The warning letter by FDA has summarized and analyzed several of Prosana’s significant violations. One of the most interesting inspectional observations or violations of CFR21 part 211 is the fact that the company has failed to follow Quality Agreements under 21 CFR part 211.65 regulation. According to FDA’s policies, drug companies are obligated to receive the certificate of analysis, of COA, before they decide to distribute the batches of products. Prosana’s management, in turn, has received COAs for Bicaruvas batches EBU02 and EBU03 after these batches had been distributed to the US. Moreover, the company used a third-party testing laboratory to inspect the products.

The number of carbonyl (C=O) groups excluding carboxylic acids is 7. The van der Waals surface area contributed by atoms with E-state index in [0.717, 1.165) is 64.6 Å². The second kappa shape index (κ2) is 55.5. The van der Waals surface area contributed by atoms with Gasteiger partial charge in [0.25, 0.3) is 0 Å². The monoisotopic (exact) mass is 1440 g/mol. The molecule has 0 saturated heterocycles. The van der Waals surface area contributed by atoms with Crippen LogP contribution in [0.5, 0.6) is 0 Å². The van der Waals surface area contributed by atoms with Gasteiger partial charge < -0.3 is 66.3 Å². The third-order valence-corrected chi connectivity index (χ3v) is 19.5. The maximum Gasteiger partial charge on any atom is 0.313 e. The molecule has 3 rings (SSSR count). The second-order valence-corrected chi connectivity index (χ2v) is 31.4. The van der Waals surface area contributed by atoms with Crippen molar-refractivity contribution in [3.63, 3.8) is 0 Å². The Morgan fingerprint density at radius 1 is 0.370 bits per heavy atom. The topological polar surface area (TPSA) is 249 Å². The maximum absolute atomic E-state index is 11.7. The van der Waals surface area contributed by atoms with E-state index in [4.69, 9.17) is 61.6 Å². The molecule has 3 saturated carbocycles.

The company’s misbranding violations include its failure to provide the information required under the authority of the FD&C Act in both English and Spanish, even though the labeling includes both of these languages. The misbranding activities also involved violations under section 502(c) of the FD&C Act, 21 U.S.C. 352(c), since there were not enough control numbers and expiration dating included in the outer carton nor the individual packets. In addition, the company has introduced a misbranded drug into interstate commerce, which is considered to be a violation under section 301(a) of the FD&C Act, 21 U.S.C. 331(a). Thus, it can be concluded that the company is responsible for several serious misbranding violations.
Having received the warning letter, Prosana management should notify the FDA office in writing of the steps the company has taken or will be taking to correct the cited violations within 15 working days. In case the company is not able to take corrective measures in that period, it has to inform the FDA office about the reasons for the delay and provide a new schedule for completion.